While this debate was raging, the government proceeded to attack the social security services. Poverty is on the rise. This “Dutch experience” goes to prove once again which side the right-wing parties are really on in the class struggle, and it is certainly not the working class! The recent swing towards the left took place because people saw in their daily lives what a right-wing government meant. People saw they weren’t better off – in fact, they are worse off. According to the polls, the main reasons for these voting patterns were problems of employment (62%), poverty (59%) and traffic congestion (57%). After three years of right-wing-liberal government the key issue was no longer security as in 2003 (this issue did not even figure in the top five), but socio-economic problems.
Research also shows more immigrants went to the polls compared to four years ago. According to a study of the Institute for Migration and Ethnic Studies of the University of Amsterdam, a huge 80% of the non-European immigrants cast their vote for the PvdA. In the big cities of Amsterdam and Rotterdam this figure rose to 85%. They have reacted against the Right which pictures them as the scapegoat for all the problems, while they themselves are facing a decline in living standards. This shows that the lack of interest in politics is not absolute or permanent, at least not when people feel their vote matters and can change things.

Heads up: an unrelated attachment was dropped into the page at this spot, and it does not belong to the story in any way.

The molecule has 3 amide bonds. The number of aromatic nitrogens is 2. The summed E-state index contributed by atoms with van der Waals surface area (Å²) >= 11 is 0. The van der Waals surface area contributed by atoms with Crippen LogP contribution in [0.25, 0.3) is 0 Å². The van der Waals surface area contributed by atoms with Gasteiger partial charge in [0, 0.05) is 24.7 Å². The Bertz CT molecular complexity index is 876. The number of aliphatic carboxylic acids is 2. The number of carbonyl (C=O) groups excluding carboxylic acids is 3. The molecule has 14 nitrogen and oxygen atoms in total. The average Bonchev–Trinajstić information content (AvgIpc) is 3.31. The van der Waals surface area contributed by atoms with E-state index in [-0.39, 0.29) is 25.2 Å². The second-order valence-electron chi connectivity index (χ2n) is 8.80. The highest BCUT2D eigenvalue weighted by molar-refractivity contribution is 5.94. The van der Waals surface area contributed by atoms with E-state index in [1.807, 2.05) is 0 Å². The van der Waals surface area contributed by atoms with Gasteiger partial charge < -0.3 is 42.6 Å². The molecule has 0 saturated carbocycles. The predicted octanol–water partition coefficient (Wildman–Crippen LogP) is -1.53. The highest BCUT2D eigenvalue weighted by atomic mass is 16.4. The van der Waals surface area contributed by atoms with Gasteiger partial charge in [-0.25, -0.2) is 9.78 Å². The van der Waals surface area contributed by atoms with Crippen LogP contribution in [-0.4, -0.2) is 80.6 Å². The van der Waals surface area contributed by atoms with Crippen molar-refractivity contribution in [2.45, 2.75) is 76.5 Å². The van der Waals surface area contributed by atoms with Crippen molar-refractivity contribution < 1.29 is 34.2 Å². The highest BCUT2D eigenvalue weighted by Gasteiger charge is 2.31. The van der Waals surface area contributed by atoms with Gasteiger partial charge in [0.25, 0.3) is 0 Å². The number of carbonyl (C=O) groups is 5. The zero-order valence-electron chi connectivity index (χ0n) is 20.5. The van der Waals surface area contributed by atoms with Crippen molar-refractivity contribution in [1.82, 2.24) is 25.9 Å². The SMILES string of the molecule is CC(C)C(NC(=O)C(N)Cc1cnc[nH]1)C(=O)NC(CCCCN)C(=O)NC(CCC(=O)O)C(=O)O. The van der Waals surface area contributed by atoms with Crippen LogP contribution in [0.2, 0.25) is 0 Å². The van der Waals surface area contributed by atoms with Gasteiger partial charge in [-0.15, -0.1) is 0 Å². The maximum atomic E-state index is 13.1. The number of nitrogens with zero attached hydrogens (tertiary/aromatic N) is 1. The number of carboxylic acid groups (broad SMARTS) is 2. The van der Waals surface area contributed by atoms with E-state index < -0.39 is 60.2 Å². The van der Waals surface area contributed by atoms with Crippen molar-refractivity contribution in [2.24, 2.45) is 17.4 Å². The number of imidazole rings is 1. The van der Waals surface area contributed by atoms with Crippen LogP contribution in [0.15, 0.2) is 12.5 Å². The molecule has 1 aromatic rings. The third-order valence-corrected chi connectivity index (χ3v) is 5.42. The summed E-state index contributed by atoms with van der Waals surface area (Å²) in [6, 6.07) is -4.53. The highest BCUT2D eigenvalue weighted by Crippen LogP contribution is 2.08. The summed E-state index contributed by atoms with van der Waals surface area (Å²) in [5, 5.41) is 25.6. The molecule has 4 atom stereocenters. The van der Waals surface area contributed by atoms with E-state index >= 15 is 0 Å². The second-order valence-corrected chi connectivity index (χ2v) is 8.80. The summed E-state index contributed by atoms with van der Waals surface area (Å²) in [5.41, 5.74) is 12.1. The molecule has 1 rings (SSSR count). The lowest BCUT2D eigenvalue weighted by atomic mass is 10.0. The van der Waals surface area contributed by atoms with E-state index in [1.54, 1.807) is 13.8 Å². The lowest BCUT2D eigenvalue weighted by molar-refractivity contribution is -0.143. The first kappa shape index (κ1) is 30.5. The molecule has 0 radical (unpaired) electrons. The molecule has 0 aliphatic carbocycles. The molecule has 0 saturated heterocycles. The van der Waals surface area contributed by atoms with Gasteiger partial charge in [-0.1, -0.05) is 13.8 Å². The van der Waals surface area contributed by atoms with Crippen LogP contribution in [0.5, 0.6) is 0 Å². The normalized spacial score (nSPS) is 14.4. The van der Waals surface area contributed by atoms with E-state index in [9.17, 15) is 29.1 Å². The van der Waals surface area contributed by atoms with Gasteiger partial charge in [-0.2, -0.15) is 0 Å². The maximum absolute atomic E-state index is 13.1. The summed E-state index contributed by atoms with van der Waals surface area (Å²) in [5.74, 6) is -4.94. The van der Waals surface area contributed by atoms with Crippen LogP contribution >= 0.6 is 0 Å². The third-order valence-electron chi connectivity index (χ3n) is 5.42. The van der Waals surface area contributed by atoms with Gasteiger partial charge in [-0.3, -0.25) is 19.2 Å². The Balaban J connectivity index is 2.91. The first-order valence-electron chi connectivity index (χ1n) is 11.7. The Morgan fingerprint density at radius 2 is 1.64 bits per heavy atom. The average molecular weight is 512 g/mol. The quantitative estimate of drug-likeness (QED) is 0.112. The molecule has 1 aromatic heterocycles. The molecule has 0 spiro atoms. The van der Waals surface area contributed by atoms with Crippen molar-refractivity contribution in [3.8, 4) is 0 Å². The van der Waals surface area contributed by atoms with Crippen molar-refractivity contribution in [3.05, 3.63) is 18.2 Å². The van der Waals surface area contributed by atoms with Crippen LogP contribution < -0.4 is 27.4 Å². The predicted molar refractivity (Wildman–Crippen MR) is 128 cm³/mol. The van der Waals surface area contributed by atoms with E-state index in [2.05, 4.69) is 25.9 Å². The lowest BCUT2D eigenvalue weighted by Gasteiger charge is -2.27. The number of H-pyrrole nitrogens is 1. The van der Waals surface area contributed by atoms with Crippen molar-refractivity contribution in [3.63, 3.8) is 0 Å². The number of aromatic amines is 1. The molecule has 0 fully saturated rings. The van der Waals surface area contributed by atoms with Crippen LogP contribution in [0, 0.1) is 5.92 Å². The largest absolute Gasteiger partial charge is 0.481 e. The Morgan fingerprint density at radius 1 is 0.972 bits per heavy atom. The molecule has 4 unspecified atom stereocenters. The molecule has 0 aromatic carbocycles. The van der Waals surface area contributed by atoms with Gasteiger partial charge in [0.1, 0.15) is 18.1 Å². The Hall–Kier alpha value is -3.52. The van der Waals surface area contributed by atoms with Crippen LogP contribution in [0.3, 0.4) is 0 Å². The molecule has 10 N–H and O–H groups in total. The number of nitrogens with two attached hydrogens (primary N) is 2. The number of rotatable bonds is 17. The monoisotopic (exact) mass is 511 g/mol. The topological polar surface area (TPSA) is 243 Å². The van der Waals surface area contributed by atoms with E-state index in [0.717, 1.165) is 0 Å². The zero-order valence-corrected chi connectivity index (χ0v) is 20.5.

The tragedy, however, is that the PvdA has adopted some right-wing ideas. This can clearly be seen in the similarities between the programmes of the PvdA and the List Fortuyn in Rotterdam, something the press has had a field day on. The attempt to win the “discontented electorate” by bending to the right has proved to be a failure. The experience of Flanders (Belgium) with the Vlaams Belang party (formerly Vlaams Blok) demonstrates that the radical right cannot be defeated by taking over their programme or parts of it. The radical right cannot be fought with a right-wing programme. Only a clear and bold left alternative can win the mass of ordinary people.
One must not forget there has been a strong political awakening of the labour unions since 2004. They are under constant attacks by the government to “improve the competitive position” of the Netherlands. This left victory is a reflection of the social struggles and the massive labour union actions since 2004. The results also show that the PvdA is still the biggest party of the working class. The SP and GroenLinks remain small in comparison, although the SP certainly can weigh disproportionately on the political debate because of their radical rhetoric and rank and file campaigns.
A left-wing government?
The PvdA, GroenLinks and the SP could have easily called for a vote of no confidence in parliament and thrown the government out. The SP even hinted at this possibility by stating – correctly – that these elections are a punishment for the policies of the national government. SP leader Marijnissen believes the cabinet should draw conclusions from this result: “All government parties have lost, it’s a cabinet without voters.” A homogeneous left government would be possible, if only the left-wing parties would campaign for it.